Photos courtesy Reg Uren
While Cobra Jet Torinos and Shelby Mustangs may get all the glory these days, the early Ford Falcons (alongside the Chevrolet Corvair and Chrysler’s Valiant) were also considered performance contenders when new, and spawned a whole lineup of aftermarket goodies before the Fairlane V-8 was even a twinkle in Lee Iaccoca’s eye. Appropriately, there are a whole rash of enthusiasts scouring swap meets, the pages of Hemmings Motor News and the Internet for vintage Falcon Six speed parts.
Thanks to The Ford Falcon Owner’s Group, a group of like-minded enthusiasts discovered that they were all searching for the elusive Speco cast-iron, dual-outlet exhaust manifold from Australia. Rather than view one another as competition for a rare part, they banded together to hopefully collaborate on bringing back this vintage chunk of cast iron for the modern hobbyist. Scot Thayer, of Hugo, Minnesota, took the lead.
Speco started out as the Speed Equipment Company back in the 1950s.
Speco itself still exists as Speco Thomas, and Scot reached out to them first. Speco was enthusiastic about the project, but unable to help, even after an exhaustive search of its archives. Its casting plant is now closed, it ceased all manufacturing in 2009 and its General Managers from the era have passed away.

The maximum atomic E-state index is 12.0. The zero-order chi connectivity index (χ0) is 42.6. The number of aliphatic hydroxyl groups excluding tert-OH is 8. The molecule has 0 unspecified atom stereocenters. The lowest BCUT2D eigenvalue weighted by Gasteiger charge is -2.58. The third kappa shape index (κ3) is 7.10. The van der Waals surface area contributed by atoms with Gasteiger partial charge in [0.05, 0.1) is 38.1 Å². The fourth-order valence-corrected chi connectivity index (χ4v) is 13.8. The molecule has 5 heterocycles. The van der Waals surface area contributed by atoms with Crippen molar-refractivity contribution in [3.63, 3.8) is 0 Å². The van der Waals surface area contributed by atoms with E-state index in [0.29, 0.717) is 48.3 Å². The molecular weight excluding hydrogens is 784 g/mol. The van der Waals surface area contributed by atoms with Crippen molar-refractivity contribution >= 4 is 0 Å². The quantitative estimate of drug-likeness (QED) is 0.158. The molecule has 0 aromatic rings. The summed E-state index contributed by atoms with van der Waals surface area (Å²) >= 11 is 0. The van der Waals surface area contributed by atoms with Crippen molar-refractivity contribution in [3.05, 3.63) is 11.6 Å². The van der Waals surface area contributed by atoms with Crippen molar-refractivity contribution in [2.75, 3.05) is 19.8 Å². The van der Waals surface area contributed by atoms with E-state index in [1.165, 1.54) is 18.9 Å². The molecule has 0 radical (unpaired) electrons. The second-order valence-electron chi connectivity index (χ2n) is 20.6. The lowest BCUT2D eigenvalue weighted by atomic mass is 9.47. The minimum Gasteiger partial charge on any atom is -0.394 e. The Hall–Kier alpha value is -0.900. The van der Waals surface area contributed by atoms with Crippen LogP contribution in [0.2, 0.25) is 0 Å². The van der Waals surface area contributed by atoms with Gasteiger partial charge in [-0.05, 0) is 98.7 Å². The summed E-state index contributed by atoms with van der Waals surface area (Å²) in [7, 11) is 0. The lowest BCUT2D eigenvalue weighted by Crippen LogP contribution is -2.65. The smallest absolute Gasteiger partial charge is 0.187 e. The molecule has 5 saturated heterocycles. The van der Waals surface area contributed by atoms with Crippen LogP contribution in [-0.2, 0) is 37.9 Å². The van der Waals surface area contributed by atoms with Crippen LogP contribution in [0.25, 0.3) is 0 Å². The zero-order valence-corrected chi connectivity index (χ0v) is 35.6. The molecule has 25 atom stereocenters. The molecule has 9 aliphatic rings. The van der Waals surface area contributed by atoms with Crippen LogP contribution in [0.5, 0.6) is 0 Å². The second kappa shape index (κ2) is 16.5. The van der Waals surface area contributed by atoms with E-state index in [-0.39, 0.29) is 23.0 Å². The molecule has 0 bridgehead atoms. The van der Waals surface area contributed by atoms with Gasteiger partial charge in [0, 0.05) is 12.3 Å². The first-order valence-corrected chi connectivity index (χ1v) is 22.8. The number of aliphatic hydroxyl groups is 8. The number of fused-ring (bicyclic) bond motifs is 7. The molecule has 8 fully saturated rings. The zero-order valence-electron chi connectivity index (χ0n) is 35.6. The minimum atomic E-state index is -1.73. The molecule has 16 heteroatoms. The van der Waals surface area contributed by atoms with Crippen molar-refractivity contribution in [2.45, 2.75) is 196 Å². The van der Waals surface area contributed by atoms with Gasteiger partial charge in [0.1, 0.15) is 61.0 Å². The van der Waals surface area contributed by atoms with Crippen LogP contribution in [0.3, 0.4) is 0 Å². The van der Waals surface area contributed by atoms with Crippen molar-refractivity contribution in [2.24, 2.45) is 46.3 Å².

Positively, however, a representative of Speco was able to pass on the owner’s blessing for a reproduction project, provided the company was given the option of exclusive distribution rights in Australia.
With the closure of the Falconeer’s beloved Classic Inlines Performance Parts, following the passing of its owner, the go-to name for Falcon Six performance parts is the long-established inline powerhouse Jack Clifford Performance Parts, which made its name providing hop up pieces for the vaunted Hudson Hornet. Unfortunately, Clifford is not currently interested in undertaking the project. As this piece was going to publication, we learned that the remaining inventory of Classic Inlines has been purchased by a newly created Michigan firm, Vintage Inlines, LLC, so there may be a new player in this market as well.
The author’s 250-powered ’62 Falcon NEEDS a Speco manifold and so does that 200-powered Mustang in your garage or the 170-powered Bronco in your carport.
So now this group of enthusiasts is plotting its next turn, hoping to find a set of Speco’s original drawings or a Speco owner in the U.S. willing to lend his or her manifold for 3D scanning from which a new casting core can be made. Scot says he is contemplating inviting familiar parts-store name Dorman Products to participate in the project, on the basis of its successful reproductions of the Corvette Ram’s Horn exhaust manifolds.
Does anyone in the Hemmings Nation have any suggestions for Scot and his band of intrepid Thrift Power enthusiasts? Comment here or e-mail me and I will pass along your help to Scot. There’s a ’62 Falcon in my driveway that is begging for a set of true dual exhausts.